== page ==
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Book Forum: Psychiatry and General Medicine   |    
Cutting-Edge Medicine: What Psychiatrists Need to Know
Am J Psychiatry 2003;160:1018-a-1019. doi:10.1176/appi.ajp.160.5.1018-a
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Albuquerque, N.Mex.

Edited by Nada L. Stotland, M.D., M.P.H. Washington, D.C., American Psychiatric Publishing, 2002, 164 pp., $31.95 (paper).

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Keeping up with certain aspects of general medicine is an absolute necessity for the competent practice of psychiatry. It is also increasingly hard to do. For those individuals, like myself, who have not been able to stay current with all of their back issues of the New England Journal of Medicine,Annals of Internal Medicine,JAMA, and the Lancet, APA’s Review of Psychiatry series offers a readable update that covers a handful of interesting topics. Cutting-Edge Medicine is number 21 in this series, and Nada Stotland, the volume editor, has pulled together four loosely affiliated but nicely written chapters summarizing pertinent subjects in general medicine likely to be of particular interest and importance to practicing psychiatrists. These chapters deal with cardiology, gastrointestinal diseases and disorders, solid organ transplantation medicine, and psychiatric disorders of the menstrual cycle.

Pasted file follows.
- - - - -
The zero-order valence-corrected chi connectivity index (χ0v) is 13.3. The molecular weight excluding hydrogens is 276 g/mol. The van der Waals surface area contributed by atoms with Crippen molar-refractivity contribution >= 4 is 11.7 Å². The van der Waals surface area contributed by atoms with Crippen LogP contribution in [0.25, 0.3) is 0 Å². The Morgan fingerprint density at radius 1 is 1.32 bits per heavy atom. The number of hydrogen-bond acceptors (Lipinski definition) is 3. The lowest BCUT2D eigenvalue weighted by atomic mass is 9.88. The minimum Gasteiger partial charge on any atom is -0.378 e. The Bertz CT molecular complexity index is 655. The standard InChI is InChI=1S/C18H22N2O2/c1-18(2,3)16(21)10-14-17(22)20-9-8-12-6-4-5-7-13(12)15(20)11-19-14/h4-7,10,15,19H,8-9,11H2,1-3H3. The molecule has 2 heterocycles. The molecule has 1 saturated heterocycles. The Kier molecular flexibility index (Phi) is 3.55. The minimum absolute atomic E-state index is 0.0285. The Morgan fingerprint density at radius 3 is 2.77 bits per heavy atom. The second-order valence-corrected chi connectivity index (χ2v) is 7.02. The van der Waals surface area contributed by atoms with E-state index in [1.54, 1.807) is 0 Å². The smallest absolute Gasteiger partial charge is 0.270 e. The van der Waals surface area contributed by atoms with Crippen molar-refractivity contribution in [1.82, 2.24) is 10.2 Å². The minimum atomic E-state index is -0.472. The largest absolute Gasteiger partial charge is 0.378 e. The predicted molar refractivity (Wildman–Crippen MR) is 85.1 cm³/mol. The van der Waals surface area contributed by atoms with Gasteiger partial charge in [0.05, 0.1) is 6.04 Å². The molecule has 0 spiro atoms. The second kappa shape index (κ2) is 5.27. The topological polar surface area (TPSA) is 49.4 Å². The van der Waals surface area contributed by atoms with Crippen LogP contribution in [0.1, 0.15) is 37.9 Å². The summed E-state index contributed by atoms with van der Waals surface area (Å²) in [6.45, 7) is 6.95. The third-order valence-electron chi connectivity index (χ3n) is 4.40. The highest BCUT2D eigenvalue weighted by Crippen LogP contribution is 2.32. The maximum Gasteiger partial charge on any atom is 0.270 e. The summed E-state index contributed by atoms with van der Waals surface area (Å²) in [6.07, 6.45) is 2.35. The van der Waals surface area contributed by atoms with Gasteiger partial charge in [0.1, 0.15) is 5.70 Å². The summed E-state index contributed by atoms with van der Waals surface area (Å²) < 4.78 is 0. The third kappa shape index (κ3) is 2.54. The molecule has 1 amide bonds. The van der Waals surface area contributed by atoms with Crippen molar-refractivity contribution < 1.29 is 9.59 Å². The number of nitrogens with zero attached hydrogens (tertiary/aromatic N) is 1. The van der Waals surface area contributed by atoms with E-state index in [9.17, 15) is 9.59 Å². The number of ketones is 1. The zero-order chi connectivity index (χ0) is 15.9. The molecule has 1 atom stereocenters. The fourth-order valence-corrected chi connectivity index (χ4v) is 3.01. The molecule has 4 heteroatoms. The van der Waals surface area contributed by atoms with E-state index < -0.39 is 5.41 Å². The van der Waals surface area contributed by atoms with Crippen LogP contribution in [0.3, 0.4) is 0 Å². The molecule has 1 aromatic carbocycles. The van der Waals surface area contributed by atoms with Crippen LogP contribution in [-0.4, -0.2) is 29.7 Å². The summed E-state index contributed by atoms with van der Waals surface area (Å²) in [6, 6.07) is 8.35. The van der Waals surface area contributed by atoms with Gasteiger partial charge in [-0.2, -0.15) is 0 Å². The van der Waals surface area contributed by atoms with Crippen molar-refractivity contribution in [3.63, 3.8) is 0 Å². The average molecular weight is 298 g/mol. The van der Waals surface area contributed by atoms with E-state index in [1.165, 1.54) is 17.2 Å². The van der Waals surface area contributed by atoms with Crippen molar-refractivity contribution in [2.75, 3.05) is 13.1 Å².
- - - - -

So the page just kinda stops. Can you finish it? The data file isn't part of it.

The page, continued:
The cardiology chapter includes easily comprehensible discussions of cardiac complications of neuropsychiatric drugs, including torsade de pointes and other cardiopsychiatric concerns now making headlines in psychiatric newspapers and advertisements. The gastrointestinal disorder chapter traverses the gastrointestinal tract from top to bottom (literally) and contains excellent discussions of all manner of hepatic disease and their impact on hepatic metabolism of psychiatric medications and on the hepatotoxicity of these medications. The chapter on solid organ transplantation will be of particular interest to consultation-liaison psychiatrists. The final chapter addresses all aspects of assessing and managing premenstrual disorders.

My major frustration with this book is not with the quality of the contributions but with the publishing strategy. The individual servings are of good quality, but the overall meal size is insufficient; this volume is too thin and too selective for my tastes. Do these four chapters really deserve to be published as a separate book? By necessity such a volume neglects huge numbers of other important medical concerns at the forefront of psychiatric practice. Readers will have to go to some recent excellent textbooks of consultation-liaison psychiatry, general primary care texts, or recent overview articles in major primary care journals, for example, to read about the many other cutting-edge aspects of general medicine omitted here that psychiatrists need to know. Nevertheless, within its admittedly limited scope, this volume’s individual chapters will serve readers well.




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